BRATTLEBORO—With this year’s session of the Vermont Legislature in the rear view mirror, local lawmakers took the opportunity to tout what got done in Montpelier at a breakfast put on by the Brattleboro Area Chamber of Commerce at the Brattleboro Retreat on May 23.
Most of the Windham County delegation was present, except for Sen. Peter Galbraith and Reps. David Deen, D-Putney; Richard Marek, D-Newfane; Charles Goodwin, D-Weston; and Matt Trieber, D-Bellows Falls.
Here’s some of what the delegation worked on this session.
Burke: The gas tax
Rep. Mollie Burke, P-Brattleboro, said the House Transportation Committee, of which she is a member, had a productive session.
Two important initiatives — a ban on texting and driving and a statewide anti-idling law — were passed.
She defended a 5.9-cent a gallon increase in the state fuel tax as being absolutely necessary to maintain the state’s roads and bridges. Without the tax, the transportation budget would have been short by about $36 million.
“I think that this was a very thoughtful budget,” Burke said. “But in the long term, this is only going to buy us a few years.”
Burke said the state needs to find new ways to fund repair and maintenance, because with gasoline consumption steadily declining, the gas tax doesn’t generate as much revenue as it once did.
“We’re using 40 million fewer gallons of gasoline than we did in 2005,” she said. “That’s a good thing.”
Hebert: Wind and paint
Rep. Mike Hebert, R-Vernon, has served on the House Energy and Natural Resources Committee for the past three years. As a result, he said his time was dominated by the ongoing disputes regarding the siting of alternative generation methods such as wind, solar, and biomass.
An attempt to impose a moratorium on commercial wind development was the biggest issue that Hebert’s committee faced. This summer, Hebert said that a joint committee of House and Senate members will review the report from Gov. Peter Shumlin’s commission on siting energy projects.
“Any legislation that may or may not be necessary to implement this bill will be considered at that time,” he said, adding that there remains a “lot of controversy” over construction of commercial wind turbines on ridge tops.
“Is this what we’ve saved our mountaintops for?” he asked.
He also wants to see that, when it comes to any energy generation method, if surrounding towns have to share in the potential negative impacts, they should also share in the benefits.
Not all of Hebert’s committee’s time was spent on wind. Disposing of house paint was another issue, and Hebert said it was resolved successfully by establishing a recycling program. He said paint manufacturers will work with retailers to collect and recycle paint. It will be funded through a fee charged on every gallon of paint sold in Vermont.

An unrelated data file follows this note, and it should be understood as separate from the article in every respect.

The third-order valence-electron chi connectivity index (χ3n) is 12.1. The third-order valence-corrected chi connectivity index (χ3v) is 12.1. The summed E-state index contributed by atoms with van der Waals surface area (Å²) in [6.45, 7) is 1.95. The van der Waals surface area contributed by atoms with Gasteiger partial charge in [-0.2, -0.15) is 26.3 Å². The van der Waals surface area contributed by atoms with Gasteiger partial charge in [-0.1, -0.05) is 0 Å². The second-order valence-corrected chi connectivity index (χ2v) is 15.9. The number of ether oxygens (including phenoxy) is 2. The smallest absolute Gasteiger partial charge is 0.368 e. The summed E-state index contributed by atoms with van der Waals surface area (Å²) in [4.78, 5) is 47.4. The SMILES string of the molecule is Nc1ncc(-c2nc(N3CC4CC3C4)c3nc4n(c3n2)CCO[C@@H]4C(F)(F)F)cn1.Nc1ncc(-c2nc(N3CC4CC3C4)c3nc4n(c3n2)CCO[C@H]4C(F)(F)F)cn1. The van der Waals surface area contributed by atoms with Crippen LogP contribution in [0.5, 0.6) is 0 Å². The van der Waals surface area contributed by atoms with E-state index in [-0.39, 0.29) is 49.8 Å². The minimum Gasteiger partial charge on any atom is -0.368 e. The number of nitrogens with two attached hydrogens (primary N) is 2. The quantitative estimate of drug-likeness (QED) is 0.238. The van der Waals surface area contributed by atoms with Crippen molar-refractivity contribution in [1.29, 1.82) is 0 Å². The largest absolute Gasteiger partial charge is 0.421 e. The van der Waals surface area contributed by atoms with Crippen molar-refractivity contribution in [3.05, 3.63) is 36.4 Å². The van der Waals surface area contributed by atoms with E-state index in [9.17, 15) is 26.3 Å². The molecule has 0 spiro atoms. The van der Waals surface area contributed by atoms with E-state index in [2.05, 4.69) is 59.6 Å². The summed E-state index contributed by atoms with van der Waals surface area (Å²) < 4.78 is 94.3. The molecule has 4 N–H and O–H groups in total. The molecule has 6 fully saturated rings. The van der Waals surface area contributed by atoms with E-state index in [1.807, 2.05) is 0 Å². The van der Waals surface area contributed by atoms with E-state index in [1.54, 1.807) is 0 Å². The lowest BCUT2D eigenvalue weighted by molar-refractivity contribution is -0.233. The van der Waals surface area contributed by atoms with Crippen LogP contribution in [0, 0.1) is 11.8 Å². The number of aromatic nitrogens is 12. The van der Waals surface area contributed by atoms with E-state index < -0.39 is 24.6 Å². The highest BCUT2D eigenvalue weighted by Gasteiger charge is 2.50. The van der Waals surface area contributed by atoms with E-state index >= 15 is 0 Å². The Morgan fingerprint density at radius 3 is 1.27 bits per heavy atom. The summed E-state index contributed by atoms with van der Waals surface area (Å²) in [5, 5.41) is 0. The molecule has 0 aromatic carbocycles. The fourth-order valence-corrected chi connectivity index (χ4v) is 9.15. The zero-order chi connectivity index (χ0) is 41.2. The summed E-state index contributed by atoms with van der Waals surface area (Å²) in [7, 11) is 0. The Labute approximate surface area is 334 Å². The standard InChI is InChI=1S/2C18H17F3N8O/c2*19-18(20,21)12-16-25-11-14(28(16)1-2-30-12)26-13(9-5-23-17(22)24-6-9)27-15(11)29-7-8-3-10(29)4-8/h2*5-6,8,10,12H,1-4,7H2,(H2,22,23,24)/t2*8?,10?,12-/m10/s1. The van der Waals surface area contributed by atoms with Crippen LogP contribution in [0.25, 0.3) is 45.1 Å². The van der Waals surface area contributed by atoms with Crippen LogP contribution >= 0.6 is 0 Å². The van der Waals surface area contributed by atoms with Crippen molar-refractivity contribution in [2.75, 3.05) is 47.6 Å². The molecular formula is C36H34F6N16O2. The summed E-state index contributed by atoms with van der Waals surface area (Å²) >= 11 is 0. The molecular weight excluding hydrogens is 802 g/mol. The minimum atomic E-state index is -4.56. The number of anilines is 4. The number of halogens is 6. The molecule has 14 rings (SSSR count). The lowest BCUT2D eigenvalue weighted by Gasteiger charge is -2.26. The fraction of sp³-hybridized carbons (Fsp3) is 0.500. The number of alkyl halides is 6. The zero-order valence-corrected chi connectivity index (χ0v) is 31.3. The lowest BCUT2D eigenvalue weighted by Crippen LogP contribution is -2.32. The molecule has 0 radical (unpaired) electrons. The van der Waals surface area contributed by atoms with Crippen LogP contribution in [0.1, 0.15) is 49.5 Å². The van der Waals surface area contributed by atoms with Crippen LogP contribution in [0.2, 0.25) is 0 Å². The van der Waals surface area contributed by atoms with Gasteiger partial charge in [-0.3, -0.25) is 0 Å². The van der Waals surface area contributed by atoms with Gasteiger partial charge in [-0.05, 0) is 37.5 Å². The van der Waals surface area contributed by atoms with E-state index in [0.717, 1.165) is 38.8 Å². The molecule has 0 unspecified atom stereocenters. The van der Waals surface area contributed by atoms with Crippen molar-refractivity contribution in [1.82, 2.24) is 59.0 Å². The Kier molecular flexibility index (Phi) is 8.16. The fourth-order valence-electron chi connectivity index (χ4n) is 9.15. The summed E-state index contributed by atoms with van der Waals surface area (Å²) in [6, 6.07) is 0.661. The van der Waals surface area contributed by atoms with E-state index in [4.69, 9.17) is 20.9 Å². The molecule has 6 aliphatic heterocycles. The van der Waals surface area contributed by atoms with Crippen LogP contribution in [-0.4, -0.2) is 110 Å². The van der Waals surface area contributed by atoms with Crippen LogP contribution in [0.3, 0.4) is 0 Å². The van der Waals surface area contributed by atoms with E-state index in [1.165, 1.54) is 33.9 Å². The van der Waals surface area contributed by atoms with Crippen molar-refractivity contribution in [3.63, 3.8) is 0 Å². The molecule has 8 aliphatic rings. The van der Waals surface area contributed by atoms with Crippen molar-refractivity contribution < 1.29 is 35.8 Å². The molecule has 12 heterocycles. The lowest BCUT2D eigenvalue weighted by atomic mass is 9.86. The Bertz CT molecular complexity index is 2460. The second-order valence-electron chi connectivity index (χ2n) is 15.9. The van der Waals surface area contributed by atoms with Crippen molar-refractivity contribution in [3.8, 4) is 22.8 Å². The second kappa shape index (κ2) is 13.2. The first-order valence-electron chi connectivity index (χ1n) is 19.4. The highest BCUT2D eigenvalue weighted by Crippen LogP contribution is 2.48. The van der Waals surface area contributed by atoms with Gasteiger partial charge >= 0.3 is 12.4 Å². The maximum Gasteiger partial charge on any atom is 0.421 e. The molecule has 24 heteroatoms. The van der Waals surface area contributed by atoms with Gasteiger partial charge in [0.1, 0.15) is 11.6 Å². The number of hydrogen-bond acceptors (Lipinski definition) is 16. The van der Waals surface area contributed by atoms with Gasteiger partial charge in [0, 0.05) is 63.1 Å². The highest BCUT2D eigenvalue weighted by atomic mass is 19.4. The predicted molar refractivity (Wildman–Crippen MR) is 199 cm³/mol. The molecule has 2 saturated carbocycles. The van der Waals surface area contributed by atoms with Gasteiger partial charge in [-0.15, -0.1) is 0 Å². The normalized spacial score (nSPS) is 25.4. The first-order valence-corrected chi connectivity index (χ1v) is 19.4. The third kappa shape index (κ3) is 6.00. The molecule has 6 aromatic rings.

Manwaring: Budget making
Rep. Ann Manwaring, D-Wilmington, sits on the House Appropriations Committee and she was pleased with the way her colleagues in both chambers were able to carefully balance spending needs with available revenues.
“You folks need to be proud about the work that has been done with the General Fund,” she said.
But there was one exception she was not happy with — education funding.
“Inside the general fund budget is one line item, in the amount [this year] of $1.4 billion,” she said. “No one ever asks a question about it. We dig under the hood in every other expenditure in the General Fund, but not one question gets asked about that $1.4 billion.”
Manwaring said the Act 60/68 formula for funding education in Vermont is still broken. “The basic principle is still equity, which is perfectly fine when you’re raising money,” she said. “But when you’re spending money, don’t you want to see some outcomes?”
The Legislature approved a slight increase to the statewide property tax this session, and Manwaring said residents should expect another increase next year as local school boards continue to increase spending. As a result, she said it’s time to make some very tough choices.
“We spend $1.4 billion to educate our kids,” Manwaring said. “Every kid in this state should have a world-class education for $1.4 billion. But we have to start thinking about it as a system. We have to do one of two things: We have to decide whether we’re going have the state take over and run the schools, and no more local control, or we have to figure out how to live with the system we have now.”
Stuart: Dissenting view
Rep. Valerie Stuart, D-Brattleboro, who sits on the House Education Committee, said she disagreed with Manwaring’s assessment of school spending.
However, while she and her fellow committee members are “very cognizant” of outcomes of educational funding, Stuart admitted that her committee only deals with policy, and has “little to no say” over how the money is spent.
And how the policy is being set is different. Now that the post of Education Commissioner has been replaced by a cabinet-level Secretary of Education, appointed by the governor, “there is more direct control from the top down.”